The UK jumps in with a subscription model for antibiotics!

Dear All: We had hints back in January that this was coming (see this post), but now it is really happening! In brief, UK’s NHS will test the world’s first subscription-style payment model in which payments delinked from volume are used to incentivise pharmaceutical companies to develop new drugs for resistant infections. Below my signature, I’ve reproduced the entire text below for immediate reference. The details on precise timing and number of involved compounds remain scant but overall this is FANTASTIC NEWS! All best wishes, –jr

John H. Rex, MD | Chief Medical Officer, F2G Ltd. | Expert-in-Residence, Wellcome Trust. Follow me on Twitter: @JohnRex_NewAbx. See past newsletters and subscribe for the future: http://amr.solutions/blog/

​PS: If you are new to this area and need background on the reasons we need Pull incentives, start with these posts. In short, all approaches to solving this problem have trade-offs, but a substantial Market Entry Reward granted on approval of a high-value new antibiotic is the mechanism that has the best chance of working in the real world:

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Full text from https://www.gov.uk/government/news/development-of-new-antibiotics-encouraged-with-new-pharmaceutical-payment-system:

Development of New Antibiotics Encouraged With New Pharmaceutical Payment System

​The new trial will be led by the National Institute for Health and Care Excellence (NICE) and NHS England and NHS Improvement.

It will test a ‘subscription’ style model that pays pharmaceutical companies upfront for access to drugs based on their usefulness to the NHS. (emphasis added)

This will make it more attractive for companies to invest the estimated £1 billion it costs to develop a new drug, as they can be reassured they will still be paid for the drug even though it may be stored for reserves.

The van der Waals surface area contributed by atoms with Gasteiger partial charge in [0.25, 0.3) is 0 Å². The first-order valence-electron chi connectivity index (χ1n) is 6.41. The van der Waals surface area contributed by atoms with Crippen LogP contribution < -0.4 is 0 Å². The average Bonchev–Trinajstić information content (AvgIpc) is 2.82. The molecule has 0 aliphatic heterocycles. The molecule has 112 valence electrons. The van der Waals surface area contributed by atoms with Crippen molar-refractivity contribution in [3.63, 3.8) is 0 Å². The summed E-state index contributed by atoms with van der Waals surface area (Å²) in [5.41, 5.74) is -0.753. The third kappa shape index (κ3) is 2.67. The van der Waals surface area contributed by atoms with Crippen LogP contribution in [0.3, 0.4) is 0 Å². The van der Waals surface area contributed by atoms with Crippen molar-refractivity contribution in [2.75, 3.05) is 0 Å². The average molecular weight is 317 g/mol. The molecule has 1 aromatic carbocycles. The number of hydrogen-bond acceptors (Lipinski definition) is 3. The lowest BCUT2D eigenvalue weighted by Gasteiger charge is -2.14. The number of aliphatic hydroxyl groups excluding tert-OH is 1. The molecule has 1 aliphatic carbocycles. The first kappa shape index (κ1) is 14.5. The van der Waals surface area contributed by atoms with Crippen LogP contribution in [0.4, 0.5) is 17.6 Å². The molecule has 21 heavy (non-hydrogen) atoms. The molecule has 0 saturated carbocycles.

Currently, drugs companies are paid by volume of antibiotics sold, while the NHS is trying to reduce their use to prevent antimicrobial resistance (AMR). 

Low returns on investment in development mean industry is reluctant to invest in the research and clinical trials necessary to bring new antibiotics to market.

NICE and NHS England and NHS Improvement are calling for companies to identify products to be considered for the initial phase of the test. 

The work will be evaluated from the start and findings will be shared with the rest of the world so that other healthcare systems can test similar models.

Antibiotics have started to fail, with resistant bacteria already causing more than 700,000 deaths globally every year, making it vital that antibiotics are used only when needed.

Today’s announcements follows the government’s 2040 AMR vision and 5-year national action plan, published in January, and the appointment of Professor Dame Sally Davies as the first UK Special Envoy on AMR.

The latest phase of the ‘Keep Antibiotics Working Campaign’ will launch at the beginning of coughs and colds season this October to help reduce inappropriate use of antibiotics.

Health and Social Care Secretary, Matt Hancock, said:

There is no greater threat to global health than drug-resistant infections, yet there have been no major new antibiotic drug classes discovered since the 1980s. 

Imagine a world in which a papercut can lead to infection that can’t be controlled. We must stop that from happening. Tackling superbugs needs global leadership and peoples’ lives depend on us finding a new way forward.  

Our NHS is in a unique position to take a global lead in testing new payment models. We will take the lead but this is a global problem and we cannot succeed alone.

I am proud the UK is taking the first steps towards a solution and I am urging the rest of the world to join us in the fight against superbugs.

Health Minister Nicola Blackwood said: